There are now more spacecraft in museums than in orbit. NASA funding has been sharply reduced, and international space exploration is being affected by the strained relations between superpowers, but private investors are now making significant contributions to space science missions and eventual space colonisation.

Mars One is working with Lockheed Martin to develop a robotic lander spacecraft. The lander is based on the Phoenix spacecraft developed for NASA’s successful 2007 mission. (Artist’s rendering courtesy of Bryan Versteeg/Mars One.)

He is quick to point out that Mars One’s safety features will be considerably more sophisticated than Pilates balls and Sodastream machines. ‘The only similarities […] between the two projects are the dedication and the belief that private [enterprise] will lead us all into a new era of spaceflight for everyone,’ he says. ‘Copenhagen Suborbitals was all about building your access to space, building your own rocket with your own hands.’ But Mars, Von Bengtson says, is no place for amateur designers.

Mars enthusiasts have set up a number of ‘analogues’, environments meant to simulate conditions on the Red Planet. The Mars Society, Robert Zubrin’s advocacy organisation, has constructed one in the desert in Utah. A second, planned for Iceland’s Arctic north, was damaged in transit and never deployed.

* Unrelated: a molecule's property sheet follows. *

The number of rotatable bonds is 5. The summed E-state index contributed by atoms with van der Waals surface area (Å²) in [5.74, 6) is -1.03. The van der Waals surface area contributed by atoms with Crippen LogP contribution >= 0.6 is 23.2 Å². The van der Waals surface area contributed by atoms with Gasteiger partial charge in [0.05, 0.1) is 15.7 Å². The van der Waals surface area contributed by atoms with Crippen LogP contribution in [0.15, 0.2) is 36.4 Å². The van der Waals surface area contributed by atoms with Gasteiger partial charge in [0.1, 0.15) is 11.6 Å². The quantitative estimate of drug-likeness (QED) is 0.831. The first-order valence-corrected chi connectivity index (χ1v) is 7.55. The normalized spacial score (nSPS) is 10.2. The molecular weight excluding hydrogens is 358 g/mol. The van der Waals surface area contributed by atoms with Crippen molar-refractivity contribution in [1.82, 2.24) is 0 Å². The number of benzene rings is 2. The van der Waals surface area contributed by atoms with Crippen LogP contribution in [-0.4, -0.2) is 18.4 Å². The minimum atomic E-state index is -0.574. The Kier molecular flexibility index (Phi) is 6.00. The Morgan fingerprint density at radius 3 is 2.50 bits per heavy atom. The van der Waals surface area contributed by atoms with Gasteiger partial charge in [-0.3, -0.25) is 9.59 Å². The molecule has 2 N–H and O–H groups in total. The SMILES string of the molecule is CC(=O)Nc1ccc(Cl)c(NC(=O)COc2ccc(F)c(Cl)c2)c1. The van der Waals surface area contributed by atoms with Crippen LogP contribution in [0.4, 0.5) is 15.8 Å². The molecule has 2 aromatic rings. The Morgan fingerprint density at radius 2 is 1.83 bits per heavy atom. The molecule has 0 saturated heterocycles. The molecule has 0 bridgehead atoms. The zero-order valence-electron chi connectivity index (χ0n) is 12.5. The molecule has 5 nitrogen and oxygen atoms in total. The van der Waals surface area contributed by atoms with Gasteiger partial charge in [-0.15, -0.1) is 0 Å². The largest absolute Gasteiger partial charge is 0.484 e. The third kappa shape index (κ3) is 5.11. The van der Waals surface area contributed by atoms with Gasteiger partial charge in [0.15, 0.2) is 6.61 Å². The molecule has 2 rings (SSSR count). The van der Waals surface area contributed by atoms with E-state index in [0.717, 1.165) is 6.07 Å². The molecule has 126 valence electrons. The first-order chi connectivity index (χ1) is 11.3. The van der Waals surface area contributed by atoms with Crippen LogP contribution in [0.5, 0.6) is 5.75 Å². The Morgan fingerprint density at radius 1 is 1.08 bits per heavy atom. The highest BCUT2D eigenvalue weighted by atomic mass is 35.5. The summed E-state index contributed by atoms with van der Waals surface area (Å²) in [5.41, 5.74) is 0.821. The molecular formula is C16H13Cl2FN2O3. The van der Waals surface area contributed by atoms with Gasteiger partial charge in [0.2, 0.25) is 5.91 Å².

None comes close to providing the true experience. Not only does Mars feature brutal sub-zero temperatures all year round and a permanent desert environment without liquid water, it is also racked by dust storms and volcanic activity. Worse still, without Earth’s protective atmosphere, radiation levels are hazardously high. A Martian habitat would need to be weather-sealed, radiation-shielded and totally airtight, while also being portable enough to ship on the eight-month voyage. The Curiosity mission delivered a payload of 900 kg (2,000 lb). Mars One will need to ship several times that.

Von Bengtson believes that the technology to keep the astronauts alive already exists. Radiation shielding could be achieved by burying the habitat under dust or ice, he explains. ‘Obviously there are a lot of technical requirements related to having an outpost on Mars, such as pressurisation, air-lock design, dust prevention and life support systems,’ he says. ‘But Mars One is based on existing technology, so no Nobel prizes are needed for us to do our work.’